Wooing

Think of it like finding a mate. Sitting down, considering what you are looking for in a partner, then considering where they might hangout, frequenting those places, and building a list of possible partners then making yourself attractive to this demographic matters so they are interested in you, is one thing.

But at some point you’re going to have to actually speak to these people and build a human connection. In other words most of the process is marketing, the last bit, you know, where you actually “close the deal” is sales.

Next week I'll be talking about how Marketing without Sales leads to Sales Buckets rather than Sales Funnels, and how at some point in the cycle someone needs to actually pull a trigger.

The 3rd way

As I’ve discussed before the old manner of sales is dead, but the new way of treating sales like a marketing activity is a non starter as well.

Know the difference

For salespeople to be successful in their arena today they need to be part marketing, part sales and KNOW THE DIFFERENCE between those roles and play them accordingly.

Micro-Celebrities

Modern salespeople need to be micro-celebrities in their market. With 60% of the buyer’s journey occurring before the sales person even knows they exist, they need to be influencing the client, building trust, and framing the solution before they’ve even met the client. This can be classed as a marketing activity. But it doesn’t mean marketing should do this. They are too busy generating leads for the company. Salespeople need to take charge of their own destiny.

Rule of large numbers

Modern salespeople need to be able to interact with large numbers of prospects simultaneously. To scale in a world where everything becomes ever cheaper sales needs to touch groups of clients regularly without having to see personally. Podcasting, blogging, group events are all examples on how to influence clients at scale.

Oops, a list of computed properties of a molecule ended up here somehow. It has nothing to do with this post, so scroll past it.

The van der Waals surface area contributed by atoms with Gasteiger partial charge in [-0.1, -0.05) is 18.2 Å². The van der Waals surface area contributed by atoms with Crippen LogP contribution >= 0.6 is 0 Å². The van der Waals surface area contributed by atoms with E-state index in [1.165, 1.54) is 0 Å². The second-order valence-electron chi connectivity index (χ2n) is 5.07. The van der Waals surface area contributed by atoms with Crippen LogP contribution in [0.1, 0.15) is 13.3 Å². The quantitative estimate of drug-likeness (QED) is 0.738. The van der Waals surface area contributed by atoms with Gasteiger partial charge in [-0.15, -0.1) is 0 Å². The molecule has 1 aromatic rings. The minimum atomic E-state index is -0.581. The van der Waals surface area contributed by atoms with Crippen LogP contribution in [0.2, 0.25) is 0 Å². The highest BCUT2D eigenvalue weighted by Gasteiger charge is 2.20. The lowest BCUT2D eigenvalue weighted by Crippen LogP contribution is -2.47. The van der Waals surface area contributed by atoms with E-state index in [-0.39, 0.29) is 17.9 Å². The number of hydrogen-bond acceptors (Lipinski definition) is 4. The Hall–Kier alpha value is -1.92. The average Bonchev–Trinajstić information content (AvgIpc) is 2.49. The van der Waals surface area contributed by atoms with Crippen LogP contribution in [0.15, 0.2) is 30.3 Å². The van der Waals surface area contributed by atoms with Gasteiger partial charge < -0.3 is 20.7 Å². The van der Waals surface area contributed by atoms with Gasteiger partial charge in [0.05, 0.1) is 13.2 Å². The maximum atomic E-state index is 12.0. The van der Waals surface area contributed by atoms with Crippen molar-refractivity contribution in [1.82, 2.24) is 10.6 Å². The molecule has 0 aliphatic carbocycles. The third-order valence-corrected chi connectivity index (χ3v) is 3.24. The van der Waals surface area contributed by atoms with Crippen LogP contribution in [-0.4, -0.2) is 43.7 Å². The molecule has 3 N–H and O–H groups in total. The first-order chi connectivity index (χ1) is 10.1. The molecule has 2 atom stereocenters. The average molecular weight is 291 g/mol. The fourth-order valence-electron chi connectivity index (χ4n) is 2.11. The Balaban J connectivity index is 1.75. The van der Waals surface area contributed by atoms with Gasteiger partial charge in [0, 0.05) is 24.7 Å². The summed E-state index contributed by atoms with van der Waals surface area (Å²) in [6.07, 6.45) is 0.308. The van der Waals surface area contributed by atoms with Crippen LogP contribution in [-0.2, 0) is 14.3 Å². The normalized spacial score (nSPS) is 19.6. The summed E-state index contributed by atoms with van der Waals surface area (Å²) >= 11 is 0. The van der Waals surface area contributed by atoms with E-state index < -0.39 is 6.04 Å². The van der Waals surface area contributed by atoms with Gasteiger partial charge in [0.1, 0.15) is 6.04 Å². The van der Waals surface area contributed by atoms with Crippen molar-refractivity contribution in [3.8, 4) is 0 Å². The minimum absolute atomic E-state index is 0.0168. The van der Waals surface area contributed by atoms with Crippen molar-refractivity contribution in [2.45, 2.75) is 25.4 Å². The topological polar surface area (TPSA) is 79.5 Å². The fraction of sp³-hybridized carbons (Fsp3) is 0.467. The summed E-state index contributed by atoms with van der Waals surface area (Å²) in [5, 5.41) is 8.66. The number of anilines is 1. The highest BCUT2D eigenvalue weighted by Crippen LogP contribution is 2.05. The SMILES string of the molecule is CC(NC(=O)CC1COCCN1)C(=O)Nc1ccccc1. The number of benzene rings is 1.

Clients selling

Modern salespeople must leverage their existing clients to sell on their behalf. I would argue this is the single most powerful use of salespeople today. Empowering existing clients to be advocates is the most scalable and powerful use of salespeople.

ABC (Always Be Closing)

Closing. Closing is often considered a nasty turn of phrase in the modern world. After all no one likes a pushy salesperson trying to close the deal. It’s one of the reasons sales gets paid so well, people hate doing it and hate having it done to them. But there are good ways to close business, and have everyone in the negotiation come out feeling good about the process. Compelling events matter, and I’ll write about that another time.

About the Author: Simon Dudley


Simon is a contrarian. He makes a habit of being the guy who questions the orthodoxy, the guy who doesn’t believe it just because the good and the great said it’s true. This has not always been good for his ascent up the corporate greasy pole. However it’s been very good for his employers if they are prepared to listen.

The Book The End of Certainty "How to thrive when playing by the rules is a losing strategy" explains why groupthink and the doing what you’ve always done is no longer the right move.

To keep tabs on his work please follow him on: ExcessionEvent.com